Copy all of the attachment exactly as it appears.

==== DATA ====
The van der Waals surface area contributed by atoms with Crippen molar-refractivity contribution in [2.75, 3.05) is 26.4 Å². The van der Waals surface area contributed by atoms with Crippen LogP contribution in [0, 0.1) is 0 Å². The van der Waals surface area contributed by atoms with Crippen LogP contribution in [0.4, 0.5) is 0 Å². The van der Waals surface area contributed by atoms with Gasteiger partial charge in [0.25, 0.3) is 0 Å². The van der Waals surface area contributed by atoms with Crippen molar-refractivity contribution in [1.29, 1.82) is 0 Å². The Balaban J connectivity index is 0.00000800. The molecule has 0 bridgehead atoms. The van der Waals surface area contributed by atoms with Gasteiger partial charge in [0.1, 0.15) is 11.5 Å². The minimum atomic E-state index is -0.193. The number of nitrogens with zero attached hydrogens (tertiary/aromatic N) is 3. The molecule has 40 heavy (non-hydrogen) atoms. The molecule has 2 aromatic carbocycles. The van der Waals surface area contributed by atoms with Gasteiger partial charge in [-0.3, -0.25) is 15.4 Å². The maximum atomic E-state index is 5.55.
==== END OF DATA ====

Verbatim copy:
The van der Waals surface area contributed by atoms with Crippen molar-refractivity contribution in [2.75, 3.05) is 26.4 Å². The van der Waals surface area contributed by atoms with Crippen LogP contribution in [0, 0.1) is 0 Å². The van der Waals surface area contributed by atoms with Crippen LogP contribution in [0.4, 0.5) is 0 Å². The van der Waals surface area contributed by atoms with Gasteiger partial charge in [0.25, 0.3) is 0 Å². The van der Waals surface area contributed by atoms with Crippen molar-refractivity contribution in [1.29, 1.82) is 0 Å². The Balaban J connectivity index is 0.00000800. The molecule has 0 bridgehead atoms. The van der Waals surface area contributed by atoms with Gasteiger partial charge in [0.1, 0.15) is 11.5 Å². The minimum atomic E-state index is -0.193. The number of nitrogens with zero attached hydrogens (tertiary/aromatic N) is 3. The molecule has 40 heavy (non-hydrogen) atoms. The molecule has 2 aromatic carbocycles. The van der Waals surface area contributed by atoms with Gasteiger partial charge in [-0.3, -0.25) is 15.4 Å². The maximum atomic E-state index is 5.55.